“Simplicity is infinitely more scalable than Complexity!”
It is obviously inspired by the famous quote “Everything should be made as simple as possible, but not simpler.” by Einstein, and others like “Simplicity is the ultimate sophistication.” by Leonardo da Vinci and “Beauty of style and harmony and grace and good rhythm depend on simplicity.” by Plato. But my version adds something important to those. Not only is simplicity something to aspire to for obvious reasons like harmony, beauty and aesthetics, it also goes to being the opposite of ‘complexity’. Now, this might seem like an obvious statement, but here’s the thing about it: complexity brings its own set of problems to the table.
Complexity in any solution, implementation or application makes things hard to comprehend, has a very negative influence on maintainability, and finally makes things ‘hard to scale’. All those things are applicable in any field but even more so in technology, and especially in software. Software solutions, as soon as they move from the first design to the ‘real world’ of real use and application, must ‘scale’ in its capacity to handle more users, more data, with more speed or any combination of those. As soon as we scale software, it becomes more complex, and therefore harder to maintain. So if we start out with simplicity, it will take a lot to turn it into a complex and eventually unmaintainable mess. But if we start with something complex to begin with, we already might get into trouble trying to maintain it even before we need to scale it.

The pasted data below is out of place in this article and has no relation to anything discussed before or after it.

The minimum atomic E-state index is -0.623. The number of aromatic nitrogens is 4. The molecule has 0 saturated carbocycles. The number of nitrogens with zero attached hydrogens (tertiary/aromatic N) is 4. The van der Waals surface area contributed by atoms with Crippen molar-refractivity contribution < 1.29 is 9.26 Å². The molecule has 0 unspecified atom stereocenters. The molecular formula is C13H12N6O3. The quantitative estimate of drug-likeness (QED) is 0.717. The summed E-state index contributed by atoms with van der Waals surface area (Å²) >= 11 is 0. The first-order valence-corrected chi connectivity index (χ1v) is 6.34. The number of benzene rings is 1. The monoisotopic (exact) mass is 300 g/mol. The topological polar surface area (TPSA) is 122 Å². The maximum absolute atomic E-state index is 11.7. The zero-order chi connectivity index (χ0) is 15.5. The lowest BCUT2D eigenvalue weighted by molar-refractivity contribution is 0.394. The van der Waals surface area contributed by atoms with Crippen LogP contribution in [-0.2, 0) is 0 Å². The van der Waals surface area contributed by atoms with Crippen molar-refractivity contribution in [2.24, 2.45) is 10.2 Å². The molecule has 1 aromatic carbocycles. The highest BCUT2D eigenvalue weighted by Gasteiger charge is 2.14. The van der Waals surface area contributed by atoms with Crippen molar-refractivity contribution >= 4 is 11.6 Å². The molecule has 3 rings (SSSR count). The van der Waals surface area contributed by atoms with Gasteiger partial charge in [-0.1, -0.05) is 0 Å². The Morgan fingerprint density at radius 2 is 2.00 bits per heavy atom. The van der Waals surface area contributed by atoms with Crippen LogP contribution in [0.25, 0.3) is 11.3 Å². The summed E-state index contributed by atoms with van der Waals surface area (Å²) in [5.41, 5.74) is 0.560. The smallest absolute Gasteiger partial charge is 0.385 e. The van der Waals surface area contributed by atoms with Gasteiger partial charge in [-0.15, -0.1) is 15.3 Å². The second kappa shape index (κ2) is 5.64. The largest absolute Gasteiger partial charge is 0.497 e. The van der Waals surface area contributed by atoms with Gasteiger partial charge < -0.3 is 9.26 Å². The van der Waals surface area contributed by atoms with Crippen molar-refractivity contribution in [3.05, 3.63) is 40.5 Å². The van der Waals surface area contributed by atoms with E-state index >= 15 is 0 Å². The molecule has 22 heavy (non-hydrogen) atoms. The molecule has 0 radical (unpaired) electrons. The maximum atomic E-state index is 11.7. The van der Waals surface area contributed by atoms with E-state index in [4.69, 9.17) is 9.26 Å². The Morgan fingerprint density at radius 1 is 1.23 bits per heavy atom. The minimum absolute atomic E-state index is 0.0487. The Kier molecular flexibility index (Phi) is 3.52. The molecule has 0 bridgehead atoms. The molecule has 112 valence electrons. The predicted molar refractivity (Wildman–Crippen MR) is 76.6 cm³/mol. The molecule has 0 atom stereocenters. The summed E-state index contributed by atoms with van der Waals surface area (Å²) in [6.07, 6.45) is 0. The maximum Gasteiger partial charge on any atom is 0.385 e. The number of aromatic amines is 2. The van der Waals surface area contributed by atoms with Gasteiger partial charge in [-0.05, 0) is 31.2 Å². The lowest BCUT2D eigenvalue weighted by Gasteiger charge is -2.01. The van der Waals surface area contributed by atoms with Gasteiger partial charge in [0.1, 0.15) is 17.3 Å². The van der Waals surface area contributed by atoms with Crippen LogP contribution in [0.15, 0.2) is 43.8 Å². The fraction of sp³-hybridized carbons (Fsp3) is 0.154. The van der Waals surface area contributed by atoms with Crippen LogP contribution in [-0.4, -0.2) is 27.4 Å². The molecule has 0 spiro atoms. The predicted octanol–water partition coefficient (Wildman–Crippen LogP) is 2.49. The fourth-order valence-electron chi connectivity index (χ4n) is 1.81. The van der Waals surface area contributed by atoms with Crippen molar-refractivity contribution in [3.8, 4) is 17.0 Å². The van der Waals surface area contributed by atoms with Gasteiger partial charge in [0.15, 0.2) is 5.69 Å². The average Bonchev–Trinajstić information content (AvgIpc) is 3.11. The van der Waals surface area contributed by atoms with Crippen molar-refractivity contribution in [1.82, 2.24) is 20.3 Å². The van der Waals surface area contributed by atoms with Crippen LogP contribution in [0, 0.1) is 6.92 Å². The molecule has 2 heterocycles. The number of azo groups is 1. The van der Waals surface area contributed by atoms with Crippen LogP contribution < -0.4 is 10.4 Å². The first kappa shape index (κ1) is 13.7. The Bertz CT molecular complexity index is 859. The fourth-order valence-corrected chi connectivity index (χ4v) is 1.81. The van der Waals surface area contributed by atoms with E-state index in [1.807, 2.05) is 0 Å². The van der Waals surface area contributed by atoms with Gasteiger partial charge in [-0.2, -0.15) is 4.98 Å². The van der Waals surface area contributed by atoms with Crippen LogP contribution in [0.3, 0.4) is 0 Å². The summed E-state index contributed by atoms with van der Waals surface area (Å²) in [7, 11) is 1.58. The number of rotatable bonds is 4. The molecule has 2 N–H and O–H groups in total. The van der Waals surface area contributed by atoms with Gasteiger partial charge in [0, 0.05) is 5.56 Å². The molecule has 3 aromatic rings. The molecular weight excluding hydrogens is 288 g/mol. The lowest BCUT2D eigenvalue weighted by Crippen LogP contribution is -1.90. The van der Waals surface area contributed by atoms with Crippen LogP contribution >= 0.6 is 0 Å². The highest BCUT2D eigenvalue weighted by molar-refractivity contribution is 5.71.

So the choice between simple or complex solutions seems obvious, not only because simplicity translates to beauty and harmony (so eloquently stated by Leonardo da Vinci, Plato and Einstein), but also because ‘simplicity is infinitely more scalable than complexity’ and therefore breeds solutions that are much easier to develop, support and deploy.